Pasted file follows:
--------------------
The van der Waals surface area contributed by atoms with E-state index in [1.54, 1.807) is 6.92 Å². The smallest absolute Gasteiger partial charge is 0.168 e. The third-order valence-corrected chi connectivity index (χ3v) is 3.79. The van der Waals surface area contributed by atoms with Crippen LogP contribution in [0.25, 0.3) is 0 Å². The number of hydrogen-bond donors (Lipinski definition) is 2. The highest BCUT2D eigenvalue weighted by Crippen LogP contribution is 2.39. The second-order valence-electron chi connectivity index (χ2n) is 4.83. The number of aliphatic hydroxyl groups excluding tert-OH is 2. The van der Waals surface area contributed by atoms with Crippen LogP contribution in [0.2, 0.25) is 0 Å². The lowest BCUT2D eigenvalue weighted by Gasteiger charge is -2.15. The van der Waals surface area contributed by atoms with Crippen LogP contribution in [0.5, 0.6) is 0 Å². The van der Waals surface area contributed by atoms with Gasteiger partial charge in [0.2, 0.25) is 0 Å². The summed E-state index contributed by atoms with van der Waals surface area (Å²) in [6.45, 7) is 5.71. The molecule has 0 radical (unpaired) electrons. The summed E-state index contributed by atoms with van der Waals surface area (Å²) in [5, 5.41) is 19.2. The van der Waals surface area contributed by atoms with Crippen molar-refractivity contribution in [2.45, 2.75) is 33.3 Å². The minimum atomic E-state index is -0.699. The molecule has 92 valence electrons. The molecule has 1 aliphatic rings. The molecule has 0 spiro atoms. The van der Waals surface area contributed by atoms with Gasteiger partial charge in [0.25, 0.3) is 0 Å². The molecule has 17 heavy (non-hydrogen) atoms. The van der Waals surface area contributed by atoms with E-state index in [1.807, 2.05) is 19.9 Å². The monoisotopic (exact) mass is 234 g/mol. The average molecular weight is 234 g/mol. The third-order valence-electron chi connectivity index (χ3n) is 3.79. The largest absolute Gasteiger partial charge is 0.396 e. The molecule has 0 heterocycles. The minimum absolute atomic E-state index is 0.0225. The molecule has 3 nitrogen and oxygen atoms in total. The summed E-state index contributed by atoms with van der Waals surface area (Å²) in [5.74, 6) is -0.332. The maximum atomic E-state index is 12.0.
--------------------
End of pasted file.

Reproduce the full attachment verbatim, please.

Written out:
The van der Waals surface area contributed by atoms with E-state index in [1.54, 1.807) is 6.92 Å². The smallest absolute Gasteiger partial charge is 0.168 e. The third-order valence-corrected chi connectivity index (χ3v) is 3.79. The van der Waals surface area contributed by atoms with Crippen LogP contribution in [0.25, 0.3) is 0 Å². The number of hydrogen-bond donors (Lipinski definition) is 2. The highest BCUT2D eigenvalue weighted by Crippen LogP contribution is 2.39. The second-order valence-electron chi connectivity index (χ2n) is 4.83. The number of aliphatic hydroxyl groups excluding tert-OH is 2. The van der Waals surface area contributed by atoms with Crippen LogP contribution in [0.2, 0.25) is 0 Å². The lowest BCUT2D eigenvalue weighted by Gasteiger charge is -2.15. The van der Waals surface area contributed by atoms with Crippen LogP contribution in [0.5, 0.6) is 0 Å². The van der Waals surface area contributed by atoms with Gasteiger partial charge in [0.2, 0.25) is 0 Å². The summed E-state index contributed by atoms with van der Waals surface area (Å²) in [6.45, 7) is 5.71. The molecule has 0 radical (unpaired) electrons. The summed E-state index contributed by atoms with van der Waals surface area (Å²) in [5, 5.41) is 19.2. The van der Waals surface area contributed by atoms with Crippen molar-refractivity contribution in [2.45, 2.75) is 33.3 Å². The minimum atomic E-state index is -0.699. The molecule has 92 valence electrons. The molecule has 1 aliphatic rings. The molecule has 0 spiro atoms. The van der Waals surface area contributed by atoms with Gasteiger partial charge in [0.25, 0.3) is 0 Å². The molecule has 17 heavy (non-hydrogen) atoms. The van der Waals surface area contributed by atoms with E-state index in [1.807, 2.05) is 19.9 Å². The monoisotopic (exact) mass is 234 g/mol. The average molecular weight is 234 g/mol. The third-order valence-electron chi connectivity index (χ3n) is 3.79. The largest absolute Gasteiger partial charge is 0.396 e. The molecule has 0 heterocycles. The minimum absolute atomic E-state index is 0.0225. The molecule has 3 nitrogen and oxygen atoms in total. The summed E-state index contributed by atoms with van der Waals surface area (Å²) in [5.74, 6) is -0.332. The maximum atomic E-state index is 12.0.